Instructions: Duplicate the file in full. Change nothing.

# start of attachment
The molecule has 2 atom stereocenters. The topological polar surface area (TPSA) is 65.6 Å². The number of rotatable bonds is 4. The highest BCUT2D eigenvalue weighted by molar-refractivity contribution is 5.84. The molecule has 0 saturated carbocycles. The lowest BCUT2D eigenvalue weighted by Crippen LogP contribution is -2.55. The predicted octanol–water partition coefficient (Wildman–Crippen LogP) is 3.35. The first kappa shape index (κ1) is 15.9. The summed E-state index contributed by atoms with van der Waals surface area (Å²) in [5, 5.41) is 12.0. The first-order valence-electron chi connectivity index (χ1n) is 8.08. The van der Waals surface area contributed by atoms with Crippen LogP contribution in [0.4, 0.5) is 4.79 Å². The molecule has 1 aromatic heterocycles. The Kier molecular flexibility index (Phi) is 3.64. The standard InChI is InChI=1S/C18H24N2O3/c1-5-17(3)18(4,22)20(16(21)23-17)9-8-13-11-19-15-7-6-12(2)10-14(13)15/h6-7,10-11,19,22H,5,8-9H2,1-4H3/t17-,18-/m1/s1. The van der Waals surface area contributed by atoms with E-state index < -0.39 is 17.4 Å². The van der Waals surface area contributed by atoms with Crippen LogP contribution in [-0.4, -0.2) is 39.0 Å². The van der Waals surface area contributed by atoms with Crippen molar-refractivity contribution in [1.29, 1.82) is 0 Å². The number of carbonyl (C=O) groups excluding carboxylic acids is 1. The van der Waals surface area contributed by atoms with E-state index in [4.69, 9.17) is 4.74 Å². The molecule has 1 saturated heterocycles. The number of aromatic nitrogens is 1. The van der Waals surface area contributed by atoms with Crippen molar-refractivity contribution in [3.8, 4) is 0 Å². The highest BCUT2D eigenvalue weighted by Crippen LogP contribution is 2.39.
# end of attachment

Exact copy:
The molecule has 2 atom stereocenters. The topological polar surface area (TPSA) is 65.6 Å². The number of rotatable bonds is 4. The highest BCUT2D eigenvalue weighted by molar-refractivity contribution is 5.84. The molecule has 0 saturated carbocycles. The lowest BCUT2D eigenvalue weighted by Crippen LogP contribution is -2.55. The predicted octanol–water partition coefficient (Wildman–Crippen LogP) is 3.35. The first kappa shape index (κ1) is 15.9. The summed E-state index contributed by atoms with van der Waals surface area (Å²) in [5, 5.41) is 12.0. The first-order valence-electron chi connectivity index (χ1n) is 8.08. The van der Waals surface area contributed by atoms with Crippen LogP contribution in [0.4, 0.5) is 4.79 Å². The molecule has 1 aromatic heterocycles. The Kier molecular flexibility index (Phi) is 3.64. The standard InChI is InChI=1S/C18H24N2O3/c1-5-17(3)18(4,22)20(16(21)23-17)9-8-13-11-19-15-7-6-12(2)10-14(13)15/h6-7,10-11,19,22H,5,8-9H2,1-4H3/t17-,18-/m1/s1. The van der Waals surface area contributed by atoms with E-state index < -0.39 is 17.4 Å². The van der Waals surface area contributed by atoms with Crippen LogP contribution in [-0.4, -0.2) is 39.0 Å². The van der Waals surface area contributed by atoms with Crippen molar-refractivity contribution in [1.29, 1.82) is 0 Å². The number of carbonyl (C=O) groups excluding carboxylic acids is 1. The van der Waals surface area contributed by atoms with E-state index in [4.69, 9.17) is 4.74 Å². The molecule has 1 saturated heterocycles. The number of aromatic nitrogens is 1. The van der Waals surface area contributed by atoms with Crippen molar-refractivity contribution in [3.8, 4) is 0 Å². The highest BCUT2D eigenvalue weighted by Crippen LogP contribution is 2.39.